Before it began talking about sustainability I want to give you a little bit more background about ARCIS. We are a nonprofit member-based organization and we are located in Fairbanks, Alaska. One of our goals is to help the Arctic scientific community reach out and share their science with the public and Polar TREC is one of the many things that we do just to give you a little bit of a background about that. This afternoon we will have posters about the Polar TREC program. I will not go into many components of its because we do have some alumni here to share that with you this afternoon. One of the things about preprogrammed is that it is a TRE and replace teachers with Arctic and Antarctic researchers so they get too close to some really cool places -- replace teachers with Arctic and Antarctic researchers.

Yesterday we talked about defining terms and this morning I will talk a little bit about what sustainability looks like through Polar TREC and what we see for sustainability.

Sustainability is quality and Susan touched on all of these in her presentation so we won't be reiterating a lot of terms in different ways. You cannot have sustainability without some kind of quality and we were fortunate that we started the process at the very beginning. We took great ideas from our model -- TEA and some other great programs and pull them together and said what worked for you in but did not work for you to build our program? That has helped to complete the sustainability and we do that through Polar TREC by program design and good professional development and prepare teachers before they go out in the field and like Susan we have a rich and complicated process for matching teachers to the field. And all helps toward sustainability.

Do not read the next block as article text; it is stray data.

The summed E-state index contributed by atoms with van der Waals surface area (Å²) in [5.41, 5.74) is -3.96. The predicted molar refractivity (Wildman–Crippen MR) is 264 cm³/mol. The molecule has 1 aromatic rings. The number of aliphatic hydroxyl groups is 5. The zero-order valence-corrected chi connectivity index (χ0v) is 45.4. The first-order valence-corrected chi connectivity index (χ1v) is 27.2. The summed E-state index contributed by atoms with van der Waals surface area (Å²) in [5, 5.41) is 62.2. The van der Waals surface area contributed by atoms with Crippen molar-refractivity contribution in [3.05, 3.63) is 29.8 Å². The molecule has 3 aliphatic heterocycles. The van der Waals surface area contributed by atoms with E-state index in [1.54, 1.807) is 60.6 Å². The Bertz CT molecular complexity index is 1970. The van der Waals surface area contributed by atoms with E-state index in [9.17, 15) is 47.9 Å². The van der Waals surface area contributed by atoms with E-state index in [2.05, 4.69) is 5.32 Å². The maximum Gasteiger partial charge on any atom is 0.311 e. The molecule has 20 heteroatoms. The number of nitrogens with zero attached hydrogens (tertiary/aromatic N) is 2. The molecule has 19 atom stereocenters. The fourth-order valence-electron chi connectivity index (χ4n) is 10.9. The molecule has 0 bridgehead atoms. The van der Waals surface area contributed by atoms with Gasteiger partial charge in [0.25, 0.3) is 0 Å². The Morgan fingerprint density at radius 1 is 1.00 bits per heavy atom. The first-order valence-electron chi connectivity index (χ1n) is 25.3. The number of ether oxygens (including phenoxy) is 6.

Sustainability is resourcefulness. We are constantly looking for partnerships and collaboration and thinking outside the box and being ready to take on whatever comes our way and see if it can help us meet our goals. For Polar TREC this means that we work and partner with other TREs. I have had the good fortune of working with Jennifer and Gail and we have been able to pick up funding and we managed to stretch our program a little bit further by building these partnerships and being resourceful. Sustainability also needs to be funded. To some degree -- it does not have to be your initial program but you need to keep up ongoing support of our alumni and participants.